Logging into any online account comes with the built-in security of a password, but what happens if someone gets past this line of defense?
Three professors at Clarkson University have been granted $75,000 through Facebook’s Secure the Internet Grants program to continue research on post password authentication, which can help determine whether someone else is using your profile.
Daqing Hou, Professor and Director of Software Engineering, and Stephanie Schuckers, Paynter-Krigman Endowed Professor in Engineering Science, have teamed up with Electrical and Computer Engineering Assistant Professor Mahesh Banavar to develop a process by which users on a platform, such as Facebook, can be identified based on their key-strokes, mouse movements, and even the pressure and swipes on a mobile device.
“If you use Facebook on your phone, for instance, and an attacker were to unlock your phone and open Facebook, and you were already signed in,” Banavar said. “In case that happens on your phone, computer or tablet, we want to know very quickly if it is really you or if it is somebody else.”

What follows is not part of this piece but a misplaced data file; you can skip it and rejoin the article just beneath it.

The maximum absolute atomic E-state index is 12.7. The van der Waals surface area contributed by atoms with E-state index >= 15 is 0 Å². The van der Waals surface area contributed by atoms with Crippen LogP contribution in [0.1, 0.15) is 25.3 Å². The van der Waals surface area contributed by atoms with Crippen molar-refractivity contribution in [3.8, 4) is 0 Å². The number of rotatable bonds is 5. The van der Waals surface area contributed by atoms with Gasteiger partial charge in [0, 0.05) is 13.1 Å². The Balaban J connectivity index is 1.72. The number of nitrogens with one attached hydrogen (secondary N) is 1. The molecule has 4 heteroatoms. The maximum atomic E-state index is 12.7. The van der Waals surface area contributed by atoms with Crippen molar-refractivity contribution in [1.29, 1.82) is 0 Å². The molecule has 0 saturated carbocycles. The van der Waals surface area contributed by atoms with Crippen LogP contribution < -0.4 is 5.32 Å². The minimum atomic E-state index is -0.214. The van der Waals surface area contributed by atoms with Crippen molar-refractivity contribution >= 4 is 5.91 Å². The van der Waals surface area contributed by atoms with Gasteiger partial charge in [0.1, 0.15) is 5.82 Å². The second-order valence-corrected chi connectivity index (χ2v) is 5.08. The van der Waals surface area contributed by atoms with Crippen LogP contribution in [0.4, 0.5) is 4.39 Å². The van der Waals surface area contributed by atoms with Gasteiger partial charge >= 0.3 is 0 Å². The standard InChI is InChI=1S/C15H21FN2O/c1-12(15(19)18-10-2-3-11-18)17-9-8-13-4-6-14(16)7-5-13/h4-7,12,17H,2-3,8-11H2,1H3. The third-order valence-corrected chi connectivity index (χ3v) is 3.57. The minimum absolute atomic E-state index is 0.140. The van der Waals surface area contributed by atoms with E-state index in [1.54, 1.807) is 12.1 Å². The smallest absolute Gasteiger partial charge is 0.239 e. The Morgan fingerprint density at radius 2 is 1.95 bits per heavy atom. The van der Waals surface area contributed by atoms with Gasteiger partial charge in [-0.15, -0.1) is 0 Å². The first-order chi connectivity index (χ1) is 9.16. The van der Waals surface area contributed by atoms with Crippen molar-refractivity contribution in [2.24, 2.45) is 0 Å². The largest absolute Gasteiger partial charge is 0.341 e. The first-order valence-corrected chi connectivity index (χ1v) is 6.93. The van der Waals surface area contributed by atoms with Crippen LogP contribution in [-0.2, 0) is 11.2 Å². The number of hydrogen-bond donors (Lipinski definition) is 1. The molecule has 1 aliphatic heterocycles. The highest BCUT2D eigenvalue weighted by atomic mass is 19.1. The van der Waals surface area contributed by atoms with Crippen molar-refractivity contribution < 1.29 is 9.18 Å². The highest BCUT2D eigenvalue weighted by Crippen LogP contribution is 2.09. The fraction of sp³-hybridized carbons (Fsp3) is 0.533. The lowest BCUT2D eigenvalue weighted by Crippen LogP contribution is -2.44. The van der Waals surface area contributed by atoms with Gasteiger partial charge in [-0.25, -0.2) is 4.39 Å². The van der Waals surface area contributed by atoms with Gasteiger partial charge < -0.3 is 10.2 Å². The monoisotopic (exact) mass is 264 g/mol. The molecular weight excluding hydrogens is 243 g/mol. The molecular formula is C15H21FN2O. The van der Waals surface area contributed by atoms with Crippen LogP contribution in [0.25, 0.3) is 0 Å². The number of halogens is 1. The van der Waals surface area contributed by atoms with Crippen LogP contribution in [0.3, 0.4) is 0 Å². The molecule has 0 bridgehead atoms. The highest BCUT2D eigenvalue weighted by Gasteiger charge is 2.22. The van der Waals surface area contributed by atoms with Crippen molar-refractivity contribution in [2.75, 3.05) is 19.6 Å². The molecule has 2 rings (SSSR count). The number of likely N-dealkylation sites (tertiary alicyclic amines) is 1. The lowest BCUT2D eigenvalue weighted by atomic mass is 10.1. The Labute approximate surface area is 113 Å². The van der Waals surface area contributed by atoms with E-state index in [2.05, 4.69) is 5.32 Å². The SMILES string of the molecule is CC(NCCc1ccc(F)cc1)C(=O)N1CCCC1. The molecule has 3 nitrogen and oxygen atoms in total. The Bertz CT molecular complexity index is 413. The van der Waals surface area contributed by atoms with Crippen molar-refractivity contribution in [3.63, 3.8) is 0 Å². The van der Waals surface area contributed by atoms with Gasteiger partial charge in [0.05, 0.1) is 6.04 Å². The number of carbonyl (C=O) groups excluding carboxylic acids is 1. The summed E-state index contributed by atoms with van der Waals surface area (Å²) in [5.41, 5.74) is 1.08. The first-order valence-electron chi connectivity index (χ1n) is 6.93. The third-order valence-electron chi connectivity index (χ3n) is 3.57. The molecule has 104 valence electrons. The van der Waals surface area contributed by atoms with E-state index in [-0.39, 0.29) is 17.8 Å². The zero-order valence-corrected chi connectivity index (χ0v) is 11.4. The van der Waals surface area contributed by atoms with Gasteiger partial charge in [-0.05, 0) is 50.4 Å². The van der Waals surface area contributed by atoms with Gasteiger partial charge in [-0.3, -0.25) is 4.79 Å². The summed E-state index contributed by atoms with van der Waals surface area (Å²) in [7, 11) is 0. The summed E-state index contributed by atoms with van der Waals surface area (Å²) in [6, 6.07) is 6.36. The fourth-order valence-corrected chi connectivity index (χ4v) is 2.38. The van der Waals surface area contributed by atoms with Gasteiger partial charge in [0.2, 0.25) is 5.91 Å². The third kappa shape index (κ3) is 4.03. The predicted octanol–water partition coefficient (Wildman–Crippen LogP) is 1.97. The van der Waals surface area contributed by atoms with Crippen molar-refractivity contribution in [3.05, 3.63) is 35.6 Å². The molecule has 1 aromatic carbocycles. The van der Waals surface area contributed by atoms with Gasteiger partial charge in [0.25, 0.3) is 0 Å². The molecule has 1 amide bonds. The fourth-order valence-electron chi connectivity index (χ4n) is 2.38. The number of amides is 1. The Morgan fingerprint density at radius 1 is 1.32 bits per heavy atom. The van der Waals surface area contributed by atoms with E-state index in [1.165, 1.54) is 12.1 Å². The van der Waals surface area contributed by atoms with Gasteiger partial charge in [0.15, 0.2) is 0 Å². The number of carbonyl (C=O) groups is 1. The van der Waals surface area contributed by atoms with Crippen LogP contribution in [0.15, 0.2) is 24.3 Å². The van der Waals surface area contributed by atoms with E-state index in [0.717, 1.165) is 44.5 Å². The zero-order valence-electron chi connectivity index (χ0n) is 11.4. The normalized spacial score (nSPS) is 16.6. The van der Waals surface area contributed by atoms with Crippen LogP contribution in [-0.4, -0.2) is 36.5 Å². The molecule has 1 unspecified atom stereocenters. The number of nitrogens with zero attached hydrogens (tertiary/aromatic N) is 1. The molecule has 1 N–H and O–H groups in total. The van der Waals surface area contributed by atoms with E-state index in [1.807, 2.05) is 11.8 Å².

Hou explained that the key idea for this process is to watch a user’s history of behavior when interacting with a website or app and compare it to what is happening during each use.
“Any interaction with Facebook, we want to capture all of that data and we compute a similarity score of the behavior to your previous behavior,” Hou said. “We have authentic behavior and we compute the distance between the current behavior and the recorded authentic behavior. If it is too far off, that is one insight that someone else is using your app.”
Previously available data collected for similar research was derived from a controlled environment, which is less helpful when building a profile. For a separate NSF project, Hou and Schuckers have been collecting data authentically from more than 100 people, and now has the largest dataset in the world, with more than 13 million keystrokes.
“We are trying to get a bunch of these individual markers and build a description, a model, that says if you had done all of this before, the current user is very likely you,” Banavar said.
Supported by NSF and other sources, Schuckers and Hou have been working on research in keystroke dynamics for seven years, and recently joined forces with Banavar to include his work with mobile devices. The group previously won the Nicklas-Ignite Research Fellowship for $125,000 in funding, which was the kick-start to their research.